Justice Antonin Scalia gave a talk and answered questions at the University of Virginia, which was founded by Thomas Jefferson. During the Q&A, he rather blatantly distorted Jefferson’s views on separation of church and state, claiming that he did not favor building such a wall.
Scalia has taken heavy criticism in the past for downplaying the phrase “separation of church and state.” He reiterated his position Thursday evening, when he answered a student who asked if America was truly a Christian nation. Scalia said the phrase, written by Thomas Jefferson in 1802, is often misunderstood.
“He did not believe in the ‘wall of separation of church and state’ you often hear him quoted for,” Scalia said.
Jefferson wrote that phrase in a letter to the Danbury Baptist association of Connecticut. It has been cited in Supreme Court rulings, but critics say it has been misinterpreted and taken out of context, that Jefferson was addressing the concerns of the association that the right of religious freedom could be taken away.
Scalia characterized Jefferson as a religious man, quoting from his Virginia Statute of Religious Freedom, the forerunner to First Amendment protections on religious freedom. The statute begins, “Whereas Almighty God hath created the mind free; that all attempts to influence it … tend only to beget habits of hypocrisy and meanness, and are a departure from the plan of the Holy author of our religion. …”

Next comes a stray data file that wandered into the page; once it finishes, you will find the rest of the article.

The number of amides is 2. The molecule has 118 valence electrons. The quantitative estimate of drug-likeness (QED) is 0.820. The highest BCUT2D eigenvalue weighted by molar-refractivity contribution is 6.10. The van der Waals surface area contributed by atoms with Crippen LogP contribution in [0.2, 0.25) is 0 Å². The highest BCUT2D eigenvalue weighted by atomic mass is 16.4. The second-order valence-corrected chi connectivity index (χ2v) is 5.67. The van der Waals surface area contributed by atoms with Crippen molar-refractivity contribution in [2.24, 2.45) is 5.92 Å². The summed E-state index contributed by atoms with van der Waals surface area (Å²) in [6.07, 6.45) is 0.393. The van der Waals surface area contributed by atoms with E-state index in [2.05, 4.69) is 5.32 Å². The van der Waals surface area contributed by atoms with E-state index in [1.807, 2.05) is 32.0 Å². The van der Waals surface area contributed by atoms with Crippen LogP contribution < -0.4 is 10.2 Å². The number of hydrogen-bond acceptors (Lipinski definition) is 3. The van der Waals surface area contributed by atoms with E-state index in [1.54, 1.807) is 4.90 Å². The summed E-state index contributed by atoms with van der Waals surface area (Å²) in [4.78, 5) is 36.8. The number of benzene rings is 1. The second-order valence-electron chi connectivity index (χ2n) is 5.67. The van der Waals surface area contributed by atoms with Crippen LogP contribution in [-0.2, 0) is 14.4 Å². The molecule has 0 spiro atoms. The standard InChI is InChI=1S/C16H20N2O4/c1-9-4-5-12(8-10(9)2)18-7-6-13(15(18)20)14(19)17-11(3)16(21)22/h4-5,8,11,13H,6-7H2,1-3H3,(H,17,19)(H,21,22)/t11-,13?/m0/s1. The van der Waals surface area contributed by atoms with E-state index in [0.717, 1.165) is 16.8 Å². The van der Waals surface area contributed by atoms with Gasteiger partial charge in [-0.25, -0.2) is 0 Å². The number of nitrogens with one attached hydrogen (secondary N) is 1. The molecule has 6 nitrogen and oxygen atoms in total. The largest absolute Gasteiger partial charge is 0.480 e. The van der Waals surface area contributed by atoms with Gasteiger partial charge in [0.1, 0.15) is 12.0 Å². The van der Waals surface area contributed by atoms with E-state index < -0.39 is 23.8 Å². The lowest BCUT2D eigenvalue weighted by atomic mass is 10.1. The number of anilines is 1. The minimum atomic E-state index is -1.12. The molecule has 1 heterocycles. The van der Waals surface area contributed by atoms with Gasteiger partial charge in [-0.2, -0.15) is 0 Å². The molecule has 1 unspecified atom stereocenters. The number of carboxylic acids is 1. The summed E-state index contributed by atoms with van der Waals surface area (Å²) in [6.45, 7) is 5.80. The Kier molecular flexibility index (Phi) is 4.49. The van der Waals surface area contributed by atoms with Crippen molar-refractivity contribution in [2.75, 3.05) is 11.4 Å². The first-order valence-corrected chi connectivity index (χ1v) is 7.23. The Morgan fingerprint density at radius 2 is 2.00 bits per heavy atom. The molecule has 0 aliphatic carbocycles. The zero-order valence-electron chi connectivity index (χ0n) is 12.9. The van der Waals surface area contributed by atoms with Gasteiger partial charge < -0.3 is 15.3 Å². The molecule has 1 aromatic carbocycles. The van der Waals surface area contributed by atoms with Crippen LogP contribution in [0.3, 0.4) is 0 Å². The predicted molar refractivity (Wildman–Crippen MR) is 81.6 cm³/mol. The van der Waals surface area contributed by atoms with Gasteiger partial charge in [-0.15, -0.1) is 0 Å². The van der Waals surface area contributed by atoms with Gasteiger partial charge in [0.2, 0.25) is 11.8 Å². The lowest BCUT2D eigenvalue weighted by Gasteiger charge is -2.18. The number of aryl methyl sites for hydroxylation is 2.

Scalia quipped, “Put this in your pipe for separation of church and state.”
But his premise is entirely irrelevant to the conclusion he is falsely drawing. No serious person questions whether Jefferson believed in God (though clearly not the Christian version), but belief in God has nothing to do with what he believed about the relationship of church and state. Jefferson also fought to disestablish the official church of Virginia and urged other states to do the same. And he wrote extensively in his letters and public papers about his views on separation.
For crying out loud, if he “did not believe” in the “wall of separation of church and state,” then how does Scalia explain the full quote from that letter to the Danbury Baptists about the First Amendment:
“I contemplate with solemn reverence that act of the whole American people which declared that their legislature should `make no law respecting an establishment of religion, or prohibiting the free exercise thereof,’ thus building a wall of separation between Church and State.”
It could hardly be more clear. He said that the First Amendment was intended to build a wall of separation of church and state and that he regards that with “solemn reverence.” In other writings, he argues that this forbids even passive statements of support for religion like declarations of days of prayer and thanksgiving (he disagreed with Washington and Adams on the subject). So on what basis does Scalia claim that Jefferson did not believe in this wall of separation? His argument sounds like it was rectally derived. There is no evidence for it and much evidence against it.